Those of you who know me will be surprised if I mention football; despite living in a male family with football mad sons and husband, it’s not a subject I know too much about! The England team performance against Columbia got me thinking about teams from a different angle however; the issue of how teams operate in different ways at different times to suit different needs. There is no more obvious match to the official definition of a team being ‘a group of individuals working together to achieve a goal’ than the game of football
Each team member is totally dependent on every other one to pass the ball around the pitch, except when it came to the penalty shootout where the whole team dynamics shifted. This is when the real test of the team reached fever pitch; every team member became an individual with an identical task, with the responsibility for the whole team’s success resting on their performance. Experts warned of the stress levels in fans with heart problems watching penalty shootouts; just think of the stress levels for the players not least the poor goalie!
The whole science of teams and their composition and effectiveness has been researched extensively over the last 40 years, particularly in the workplace where many would argue it is difficult to achieve success without well performing teams. The term ‘good team player’ has become synonymous with success, a prerequisite for almost any role.
From a theoretical perspective the subject of teams is logical; we can understand the distinction between interdependent and dependent teams, and the difference between groups and teams. In the world of sport, it’s easy to recognise and understand team effectiveness and leadership requirements through well-established methods. In larger workplaces however, it’s a highly complex and often emotive issue; when is a team a real team or when is it a group of people doing similar roles simultaneously perhaps in a competitive way? How can target setting influence positive behaviours and outcomes for the common enterprise goal? Which goal does the team identify with most, the local visible one or the big corporate one - do they complement one another? How do you get silos to work together when they may have competing interests and personalities? How do teams function post-merger and acquisition? What is the ideal time frame for a team to exist and how quickly can they about change to meet an unforeseen challenge?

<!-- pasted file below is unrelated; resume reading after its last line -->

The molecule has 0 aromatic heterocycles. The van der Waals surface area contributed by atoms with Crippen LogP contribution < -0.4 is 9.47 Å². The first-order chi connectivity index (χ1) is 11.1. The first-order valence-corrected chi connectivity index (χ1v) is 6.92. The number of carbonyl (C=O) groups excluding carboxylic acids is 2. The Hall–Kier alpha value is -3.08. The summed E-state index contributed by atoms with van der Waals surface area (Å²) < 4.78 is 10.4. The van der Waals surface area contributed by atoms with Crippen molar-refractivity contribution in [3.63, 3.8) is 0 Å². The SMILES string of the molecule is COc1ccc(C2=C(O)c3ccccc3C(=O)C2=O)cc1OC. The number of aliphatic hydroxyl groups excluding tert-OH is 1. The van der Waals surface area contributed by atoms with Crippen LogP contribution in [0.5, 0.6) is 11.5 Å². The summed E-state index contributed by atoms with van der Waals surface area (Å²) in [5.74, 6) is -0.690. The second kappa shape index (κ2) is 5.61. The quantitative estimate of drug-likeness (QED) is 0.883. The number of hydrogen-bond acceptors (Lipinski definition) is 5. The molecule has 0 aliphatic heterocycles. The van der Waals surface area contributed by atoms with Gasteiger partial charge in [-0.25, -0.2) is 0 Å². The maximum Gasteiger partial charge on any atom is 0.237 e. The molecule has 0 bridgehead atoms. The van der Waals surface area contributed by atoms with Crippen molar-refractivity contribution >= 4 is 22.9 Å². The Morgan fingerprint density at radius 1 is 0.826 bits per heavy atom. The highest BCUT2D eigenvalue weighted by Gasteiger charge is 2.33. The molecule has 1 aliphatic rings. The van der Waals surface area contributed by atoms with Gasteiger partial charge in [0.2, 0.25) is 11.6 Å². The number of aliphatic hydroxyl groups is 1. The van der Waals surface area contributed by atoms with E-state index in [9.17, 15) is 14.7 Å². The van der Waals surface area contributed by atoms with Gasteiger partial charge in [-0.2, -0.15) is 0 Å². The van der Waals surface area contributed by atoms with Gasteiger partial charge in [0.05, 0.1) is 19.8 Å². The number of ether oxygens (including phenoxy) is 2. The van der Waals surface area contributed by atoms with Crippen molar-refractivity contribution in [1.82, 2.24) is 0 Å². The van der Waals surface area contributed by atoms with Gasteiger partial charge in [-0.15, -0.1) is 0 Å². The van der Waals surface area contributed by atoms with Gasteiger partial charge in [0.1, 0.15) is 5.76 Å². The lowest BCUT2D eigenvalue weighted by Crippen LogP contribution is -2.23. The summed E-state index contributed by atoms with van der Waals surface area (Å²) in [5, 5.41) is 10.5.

I recently had a chat with a group of young entrepreneurs who meet from time to time to exchange and collaborate on a whole range of issues. Their approach to team working was to meet when necessary to access information and know-how when they need it. They used the latest technology to communicate with each other even whilst sitting in the same area! We talked about the notion of teams and they felt that their informal team was highly effective, and each had benefitted from the loose structure. Key to the success was a clear understanding of what strengths each had and what each was trying to achieve. Critically there was an agreement to collaborate but not compete, central to their modus operandi was respect and agreed boundaries. Were they a team? They would argue that they were with a common purpose of promoting success for each of the group by collaboration.
As our business lives become more complex and mixed models are the norm, the composition and purpose of traditional teams is up for review. For example the hitherto flat structure, homogenous customer service population is being evolved into teams of colleagues some of whom possess mentoring and coaching skills, others who are experts in social media and web chat, experts in complex and emotional enquiries and others who are ready for management but prefer to be recognised in a suitable way within the team without managerial responsibility.
New organisations without legacy tend to be built around the customer proposition, and therefore teams are formed to reflect this, encompassing players from all levels across these organisations reflecting the imperative to deliver a good experience. The emergence of virtual and agile teams which morph as if by magic to tackle the next challenge seems light years ahead of siloed, sometimes stale team structures which can stymy development in a competitive world.
Culture change as we know is the hardest piece to achieve in any organisation, and probably impossible without good leadership who not only talks the team talk, but walks the team walk. Praise has been heaped on Gareth Southgate, the England manager, for his understated, cool headed approach in organising his team, something that surely comes from a deep understanding of what matters. In such an unpredictable tournament it remains to be seen how far Gareth’s team will go, just as in our unpredictable business world, today’s cloud can be tomorrow’s silver lining. I quite like this little quote reminding us of the need to stay with it and ‘keep it real’ during challenging change:
‘Never confuse movement with action’
May all your teams win this weekend, whatever game or activity they are enjoying!